On the topic of cars, the colour of cars in Japan is like the Japanese salarymans’ attire. Spotting anything other than black or white is unusual. A silver car (or a grey suit) is a statement in Japan. And if you drive a maroon or metallic blue car, let alone a red Merc this probably means that you are a foreigner, the reason being that people in Japan generally view individuality as a negative thing (illustrated by the Japanese proverb – ‘the nail that sticks out gets hammered down’). Consequently, a lime green or pink car would fit in to a Japanese city as well as Tom Hunt would fit in to a feminist movement’s pro-science conference – as anything other than bait for an angry mob, that is.

Photos below illustrate that black and white cars are the name of the game in Japan.

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13 thoughts on “Is that a car or a toaster?

  1. I’ve always heard that public transport in Japan is amazing, and I think about it every time I take a train and its late!!! Really need to visit Japan in the near future!

    • I think my husband and I will experience a bit of a culture shock when we return to England – largely due to the more chaotic and stressful public transport. But on the other hand, we prefer England because of the diversity and individuality of the people there 🙂

      PS. If you do visit Japan, instead of Tokyo, I feel the Kansai area is a much better holiday destination with several very different places to visit (like Kyoto, Osaka, Nara, Kobe). 🙂

  2. Maybe the trains in Japan, like in Finland, are regarded as a service. In Britain, they are a political hot potato & run as a (bad) business. Every politician whatever colour, thinks they could make transport better, but none of them want to invest in what is a clapped out Victorian railway which is full to capacity. How can you separate the running of the trains into different businesses from the owning & maintenance of the tracks they run on? Mr Angry ex-(BR/NSE/Southern/ Railtrack/Network Rail) UK railway worker, Finland

    • Hi Andy,

      I think the problem is that some politicians might even be willing to invest in a better railway but they are worried that it would be an unpopular way to spend tax money, and so they stick to something that they think will bring them more votes in the election. But I, like I’m sure many people, feel, that sometimes you need to make some potentially unpopular decisions to change things for the better.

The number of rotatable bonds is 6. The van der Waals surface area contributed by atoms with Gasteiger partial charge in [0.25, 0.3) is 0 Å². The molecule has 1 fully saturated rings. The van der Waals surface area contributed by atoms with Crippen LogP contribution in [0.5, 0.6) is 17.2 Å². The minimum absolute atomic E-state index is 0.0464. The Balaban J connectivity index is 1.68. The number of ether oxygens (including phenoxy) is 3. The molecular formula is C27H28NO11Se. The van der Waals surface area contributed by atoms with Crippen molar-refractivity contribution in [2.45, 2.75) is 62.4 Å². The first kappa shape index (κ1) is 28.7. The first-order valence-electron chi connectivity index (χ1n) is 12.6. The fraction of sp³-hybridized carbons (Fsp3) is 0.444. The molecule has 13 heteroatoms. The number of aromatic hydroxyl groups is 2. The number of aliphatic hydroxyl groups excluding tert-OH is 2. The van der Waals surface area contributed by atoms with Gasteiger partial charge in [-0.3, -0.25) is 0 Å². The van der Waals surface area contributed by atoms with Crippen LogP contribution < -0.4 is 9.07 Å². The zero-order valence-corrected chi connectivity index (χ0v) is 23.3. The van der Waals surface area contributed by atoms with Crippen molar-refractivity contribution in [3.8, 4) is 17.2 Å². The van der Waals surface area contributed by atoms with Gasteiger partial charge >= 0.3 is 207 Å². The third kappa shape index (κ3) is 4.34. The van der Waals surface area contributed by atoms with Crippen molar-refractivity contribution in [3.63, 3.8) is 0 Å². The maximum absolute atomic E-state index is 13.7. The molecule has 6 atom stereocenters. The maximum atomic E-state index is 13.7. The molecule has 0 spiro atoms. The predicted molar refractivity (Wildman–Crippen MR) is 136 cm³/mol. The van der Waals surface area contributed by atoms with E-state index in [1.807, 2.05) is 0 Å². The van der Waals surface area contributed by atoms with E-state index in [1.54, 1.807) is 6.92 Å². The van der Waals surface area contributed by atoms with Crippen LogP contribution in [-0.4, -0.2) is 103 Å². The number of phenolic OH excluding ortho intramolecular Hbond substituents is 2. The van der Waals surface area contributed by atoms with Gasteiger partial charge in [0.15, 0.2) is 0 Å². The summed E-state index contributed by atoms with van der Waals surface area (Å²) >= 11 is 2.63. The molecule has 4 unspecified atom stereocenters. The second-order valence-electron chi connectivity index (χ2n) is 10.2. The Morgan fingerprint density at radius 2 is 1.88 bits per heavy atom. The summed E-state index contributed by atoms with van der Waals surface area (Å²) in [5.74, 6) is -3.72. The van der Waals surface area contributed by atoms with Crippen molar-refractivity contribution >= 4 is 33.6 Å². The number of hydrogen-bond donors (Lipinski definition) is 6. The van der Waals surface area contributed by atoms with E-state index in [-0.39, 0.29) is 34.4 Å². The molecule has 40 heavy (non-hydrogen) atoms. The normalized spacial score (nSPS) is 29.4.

3. Uuh, kirjoitanko romaanin aiheesta “Kuinka paljon inhoankaan Uuden Seelannin julkista liikennetta”?? 😀 Meidan pikkukylan lapihan kulkee usein busseja (milloin turisti, milloin normiliikennebusseja), mutta jos olisin esim toista kotiin tulossa bussilla, minun olisi jaatava pois bussista naapurikylassa, koska meidan kylalla ei ole PYSAKKIA! Eika teiden varsilta mistaan loydy Suomityylin bussipysakkeja vaan bussit kulkevat aina kaupungista kaupunkiin ja valilla ei jaada pois. Ja sitten paattajat ihmettelevat miksi ihmiset ajavat aina omilla autoilla…heh!

  4. Hahahah oli pakko nauraa, kun näin ton Helsingin metrokartan 😀 Täällä Alankomaissa on toimivat junayhteydet, ja isommissa kaupungeissa, kuten Utrechtissa, on myös toimiva bussiliikenne… julkinen liikenne on vaan aika kallista, ja junat takkuilevat aina välillä (ei sen pahemmin kuin VR, mutta hollantilaiset rakastavat valittamista) joten oma hollantilaiseni päätyi hankkimaan auton. Ei kyllä onneksi tuollaista leivänpaahdinta 😀

    Mielenkiintoinen blogi, jään seurailemaan 🙂

    • Moi Senja,

      Kiitos kommentista. Kiva kuulla että tykkäät blogistani 🙂

      Lukaisin blogiasi junassa istuessani aikaisemmin tänään, mutta viitsinyt kännykällä alkaa kirjoittamaan kommenttia. Kirjoitan sen tähän:
      Onnea koulupaikan johdosta! Alankomaat on varmasti kiva paikka asua ja opiskella 🙂

  5. Haha! I’m living in Okinawa, and a car is a MUST! They don’t have a train system down here, only a limited monorail system in the capital city, and irregular buses that serve the rest of the island. I miss the days of living on the mainland with the amazing public transport system